Our next strategy to address the driver shortage has been to create more efficient bus routes. Before the pandemic, in March of 2020, we employed 765 bus drivers who handled 704 routes daily. Knowing we could not feasibly hire that many drivers this year, our transportation team worked to create more efficient routes to reduce the number of drivers needed each day.
This has fortunately allowed us to provide transportation for all eligible students attending CCS, charter, and non-public schools. However, as a result of this strategy, some of our routes have longer ride times for students to and from school.
Delays on our tier one routes -- or those typically transporting middle and high school students -- have a domino effect on our tier two routes for elementary students. This has been the biggest factor in routes being delayed during the first week of school. One thing we have seen since the start of the school year is that our ridership has not decreased. Students are still using our yellow bus service to get to and from school, which we appreciate and encourage. We continue to route nearly 40,000 students each day.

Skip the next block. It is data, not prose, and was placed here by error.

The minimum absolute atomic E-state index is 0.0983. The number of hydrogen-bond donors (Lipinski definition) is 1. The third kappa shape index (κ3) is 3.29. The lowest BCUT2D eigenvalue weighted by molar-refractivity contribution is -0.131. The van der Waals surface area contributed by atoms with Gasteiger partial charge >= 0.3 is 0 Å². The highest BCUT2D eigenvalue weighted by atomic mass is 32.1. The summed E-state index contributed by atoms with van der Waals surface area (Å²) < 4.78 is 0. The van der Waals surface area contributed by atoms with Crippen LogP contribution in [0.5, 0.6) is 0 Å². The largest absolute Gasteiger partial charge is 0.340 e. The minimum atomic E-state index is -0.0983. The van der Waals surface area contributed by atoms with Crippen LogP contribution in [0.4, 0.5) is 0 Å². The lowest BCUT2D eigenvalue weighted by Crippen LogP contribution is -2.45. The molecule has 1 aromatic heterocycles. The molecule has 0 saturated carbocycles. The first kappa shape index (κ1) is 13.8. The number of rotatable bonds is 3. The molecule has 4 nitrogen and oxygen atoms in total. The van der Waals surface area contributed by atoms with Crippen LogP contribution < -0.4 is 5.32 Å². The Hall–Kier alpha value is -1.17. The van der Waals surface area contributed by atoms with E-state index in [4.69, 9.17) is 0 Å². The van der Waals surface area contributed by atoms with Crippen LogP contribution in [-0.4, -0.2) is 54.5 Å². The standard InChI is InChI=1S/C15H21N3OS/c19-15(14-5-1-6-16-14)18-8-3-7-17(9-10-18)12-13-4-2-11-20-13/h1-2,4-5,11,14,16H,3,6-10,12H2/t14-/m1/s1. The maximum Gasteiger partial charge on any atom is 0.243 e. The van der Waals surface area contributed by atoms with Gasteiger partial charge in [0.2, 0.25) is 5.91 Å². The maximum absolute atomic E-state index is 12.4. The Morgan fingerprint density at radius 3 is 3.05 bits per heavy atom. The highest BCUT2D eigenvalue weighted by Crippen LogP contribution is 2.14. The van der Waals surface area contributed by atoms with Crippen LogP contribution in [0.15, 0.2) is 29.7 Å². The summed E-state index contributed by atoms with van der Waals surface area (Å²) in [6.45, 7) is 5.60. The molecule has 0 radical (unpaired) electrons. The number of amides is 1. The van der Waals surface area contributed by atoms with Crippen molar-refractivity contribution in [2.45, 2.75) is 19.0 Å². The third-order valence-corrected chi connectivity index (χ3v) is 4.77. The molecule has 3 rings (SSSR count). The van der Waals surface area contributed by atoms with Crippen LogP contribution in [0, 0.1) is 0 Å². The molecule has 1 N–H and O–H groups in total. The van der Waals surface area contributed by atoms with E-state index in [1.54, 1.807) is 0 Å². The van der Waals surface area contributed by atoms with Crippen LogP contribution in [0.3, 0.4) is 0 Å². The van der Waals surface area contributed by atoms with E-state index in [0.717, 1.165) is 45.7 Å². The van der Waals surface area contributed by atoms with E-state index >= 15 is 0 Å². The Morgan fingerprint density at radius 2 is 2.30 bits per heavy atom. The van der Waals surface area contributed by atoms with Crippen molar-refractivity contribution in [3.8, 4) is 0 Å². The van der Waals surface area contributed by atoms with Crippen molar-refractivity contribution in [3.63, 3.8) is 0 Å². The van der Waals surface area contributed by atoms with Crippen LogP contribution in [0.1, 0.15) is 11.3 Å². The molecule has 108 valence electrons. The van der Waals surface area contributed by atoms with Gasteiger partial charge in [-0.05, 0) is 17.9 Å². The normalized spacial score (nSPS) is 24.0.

To alleviate this large number of riders, we asked transportation eligible families this summer to voluntarily opt out of yellow bus transportation to free up seats. This resulted in families agreeing to provide their own transportation for more than 700 students.
We have also continued the suspension of Form 1 requests for alternate pick-up and drop-off locations for the 2021-2022 school year. This was a strategy that was in place last year as well.
The third strategy to improve our transportation services is driver recruitment. In addition to streamlining our bus routes, we know we need to increase our number of drivers. We currently have 606 active drivers on staff. However, due to leaves of absence and daily call-off rates between 8 and 13 percent, we typically have fewer drivers available on a given school day.